Enable accounting and view system usage statistics
Reviewer: Brett Mahar brett.maharATgmailDOTcom OpenBSD
Be aware of when it is appropriate to enable system accounting, recognize which utilities are available to do so, and know how to view the resulting statistics.
The kernel keeps track of various attributes of all processes and, when system accounting (((accounting))) (((system accounting))) is enabled, this information is saved when the process terminates. The accounting information includes the command name, the starting time, the amount of time used by the system and the user (TODO: explain that), the elapsed time, the user ID and group ID, the average amount of memory used, the count of I/O operations, and the terminal (((terminal))) (tty) (((tty))) where the process was started. The accounting also records if the process was forked without replacing the parent process (exec) and how the process was terminated (such as with core dump or killed by a signal).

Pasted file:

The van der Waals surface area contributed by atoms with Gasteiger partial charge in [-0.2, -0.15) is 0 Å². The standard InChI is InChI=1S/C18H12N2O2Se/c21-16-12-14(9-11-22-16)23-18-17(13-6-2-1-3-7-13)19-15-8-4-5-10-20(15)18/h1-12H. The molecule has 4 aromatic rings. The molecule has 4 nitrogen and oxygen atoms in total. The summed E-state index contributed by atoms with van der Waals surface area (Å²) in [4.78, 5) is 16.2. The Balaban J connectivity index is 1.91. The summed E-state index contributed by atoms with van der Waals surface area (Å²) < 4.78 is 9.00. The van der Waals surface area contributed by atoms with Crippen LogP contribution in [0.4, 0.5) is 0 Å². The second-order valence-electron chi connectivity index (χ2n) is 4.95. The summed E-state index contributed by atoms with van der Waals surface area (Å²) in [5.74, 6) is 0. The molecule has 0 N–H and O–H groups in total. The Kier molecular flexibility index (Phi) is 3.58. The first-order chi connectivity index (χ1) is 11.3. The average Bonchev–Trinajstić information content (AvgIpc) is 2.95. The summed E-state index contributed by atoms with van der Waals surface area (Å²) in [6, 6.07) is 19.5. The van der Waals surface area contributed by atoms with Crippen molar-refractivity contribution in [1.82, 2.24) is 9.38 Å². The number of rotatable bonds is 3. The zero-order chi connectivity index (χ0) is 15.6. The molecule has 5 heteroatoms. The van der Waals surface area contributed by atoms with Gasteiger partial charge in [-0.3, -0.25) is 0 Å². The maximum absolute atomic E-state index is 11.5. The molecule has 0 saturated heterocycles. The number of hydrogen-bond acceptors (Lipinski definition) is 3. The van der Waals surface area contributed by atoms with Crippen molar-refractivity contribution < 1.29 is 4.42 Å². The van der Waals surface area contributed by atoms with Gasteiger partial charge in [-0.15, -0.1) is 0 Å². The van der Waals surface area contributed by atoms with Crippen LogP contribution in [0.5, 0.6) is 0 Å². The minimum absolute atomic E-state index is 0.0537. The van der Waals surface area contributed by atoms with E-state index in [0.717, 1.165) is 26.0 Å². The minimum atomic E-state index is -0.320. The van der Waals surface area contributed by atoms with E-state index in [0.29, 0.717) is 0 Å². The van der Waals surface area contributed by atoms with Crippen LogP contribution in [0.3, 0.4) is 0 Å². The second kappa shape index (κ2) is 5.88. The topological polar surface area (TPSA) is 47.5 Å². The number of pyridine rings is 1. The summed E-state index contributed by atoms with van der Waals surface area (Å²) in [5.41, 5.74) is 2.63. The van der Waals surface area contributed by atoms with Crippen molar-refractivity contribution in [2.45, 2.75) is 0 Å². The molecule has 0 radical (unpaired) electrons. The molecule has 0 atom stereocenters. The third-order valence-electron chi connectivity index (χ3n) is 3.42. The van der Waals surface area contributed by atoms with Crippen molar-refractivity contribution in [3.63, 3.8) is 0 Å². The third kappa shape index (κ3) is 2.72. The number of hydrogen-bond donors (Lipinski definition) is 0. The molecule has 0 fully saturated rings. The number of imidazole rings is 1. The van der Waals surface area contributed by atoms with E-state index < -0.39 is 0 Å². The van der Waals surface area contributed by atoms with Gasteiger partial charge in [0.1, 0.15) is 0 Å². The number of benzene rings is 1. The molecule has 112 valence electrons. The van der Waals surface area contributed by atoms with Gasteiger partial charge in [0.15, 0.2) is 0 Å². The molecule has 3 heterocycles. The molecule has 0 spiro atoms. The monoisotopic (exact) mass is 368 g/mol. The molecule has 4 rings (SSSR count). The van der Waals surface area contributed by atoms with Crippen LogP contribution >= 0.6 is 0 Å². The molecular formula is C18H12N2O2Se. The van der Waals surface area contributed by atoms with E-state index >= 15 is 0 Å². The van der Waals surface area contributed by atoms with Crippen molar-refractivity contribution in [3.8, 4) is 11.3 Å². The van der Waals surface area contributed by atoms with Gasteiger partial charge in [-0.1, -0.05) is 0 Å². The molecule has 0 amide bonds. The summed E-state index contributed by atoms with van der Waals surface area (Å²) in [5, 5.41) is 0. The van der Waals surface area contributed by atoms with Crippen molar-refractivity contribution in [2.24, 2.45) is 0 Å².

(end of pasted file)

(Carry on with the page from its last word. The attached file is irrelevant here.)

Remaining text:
The system accounting is enabled by running the
accton command with the path to the file to store the data as the argument, commonly at
System accounting is turned off by running
accton without any arguments.
When accounting is enabled, the
lastcomm command will show recent commands, inreverse chronological order. Arguments can be added to filter this information by user, terminal, or command name (see man page).
For OpenBSD, accton is enabled at boot time by changing the parameter in /etc/rc.conf.local to accounting=YES.
NetBSD uses the same variable, but in the file /etc/rc.conf.
Both DragonflyBSD and FreeBSD use the accounting_enable variable in /etc/rc.conf.
TODO: show example of data; show examples of sa, ac, accton, lastcomm
TODO: not the same, but also cover "last"
ac(8), sa(8), accton(8), lastcomm(1), last(1)